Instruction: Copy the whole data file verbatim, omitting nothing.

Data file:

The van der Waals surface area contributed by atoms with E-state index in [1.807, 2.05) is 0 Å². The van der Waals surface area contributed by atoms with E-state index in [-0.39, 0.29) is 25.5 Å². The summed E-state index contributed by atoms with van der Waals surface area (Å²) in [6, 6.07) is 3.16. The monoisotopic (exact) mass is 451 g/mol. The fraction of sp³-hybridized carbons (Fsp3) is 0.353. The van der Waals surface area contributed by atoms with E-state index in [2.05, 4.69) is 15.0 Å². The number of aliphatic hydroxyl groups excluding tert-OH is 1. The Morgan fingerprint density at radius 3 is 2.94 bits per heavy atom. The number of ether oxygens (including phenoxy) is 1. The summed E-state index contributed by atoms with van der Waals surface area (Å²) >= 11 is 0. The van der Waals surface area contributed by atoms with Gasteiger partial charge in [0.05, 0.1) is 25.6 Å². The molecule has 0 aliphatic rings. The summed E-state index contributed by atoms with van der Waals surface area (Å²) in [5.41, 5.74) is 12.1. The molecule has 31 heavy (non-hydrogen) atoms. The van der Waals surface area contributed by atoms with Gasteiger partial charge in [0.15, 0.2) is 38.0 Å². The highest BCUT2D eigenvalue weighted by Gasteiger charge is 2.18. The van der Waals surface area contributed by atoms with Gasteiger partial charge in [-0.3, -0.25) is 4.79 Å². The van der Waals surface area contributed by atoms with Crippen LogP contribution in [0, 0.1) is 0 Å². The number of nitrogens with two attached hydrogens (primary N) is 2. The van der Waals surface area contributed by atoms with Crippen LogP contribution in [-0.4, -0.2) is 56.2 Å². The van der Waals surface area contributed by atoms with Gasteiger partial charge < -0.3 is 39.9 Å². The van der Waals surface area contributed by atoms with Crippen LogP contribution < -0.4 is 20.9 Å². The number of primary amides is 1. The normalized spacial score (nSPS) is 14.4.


The van der Waals surface area contributed by atoms with E-state index in [1.807, 2.05) is 0 Å². The van der Waals surface area contributed by atoms with E-state index in [-0.39, 0.29) is 25.5 Å². The summed E-state index contributed by atoms with van der Waals surface area (Å²) in [6, 6.07) is 3.16. The monoisotopic (exact) mass is 451 g/mol. The fraction of sp³-hybridized carbons (Fsp3) is 0.353. The van der Waals surface area contributed by atoms with E-state index in [2.05, 4.69) is 15.0 Å². The number of aliphatic hydroxyl groups excluding tert-OH is 1. The Morgan fingerprint density at radius 3 is 2.94 bits per heavy atom. The number of ether oxygens (including phenoxy) is 1. The summed E-state index contributed by atoms with van der Waals surface area (Å²) >= 11 is 0. The van der Waals surface area contributed by atoms with Gasteiger partial charge in [0.05, 0.1) is 25.6 Å². The molecule has 0 aliphatic rings. The summed E-state index contributed by atoms with van der Waals surface area (Å²) in [5.41, 5.74) is 12.1. The molecule has 31 heavy (non-hydrogen) atoms. The van der Waals surface area contributed by atoms with Gasteiger partial charge in [0.15, 0.2) is 38.0 Å². The highest BCUT2D eigenvalue weighted by Gasteiger charge is 2.18. The van der Waals surface area contributed by atoms with Gasteiger partial charge in [-0.3, -0.25) is 4.79 Å². The van der Waals surface area contributed by atoms with Crippen LogP contribution in [0, 0.1) is 0 Å². The number of nitrogens with two attached hydrogens (primary N) is 2. The van der Waals surface area contributed by atoms with Crippen LogP contribution in [-0.4, -0.2) is 56.2 Å². The van der Waals surface area contributed by atoms with Gasteiger partial charge < -0.3 is 39.9 Å². The van der Waals surface area contributed by atoms with Crippen LogP contribution < -0.4 is 20.9 Å². The number of primary amides is 1. The normalized spacial score (nSPS) is 14.4.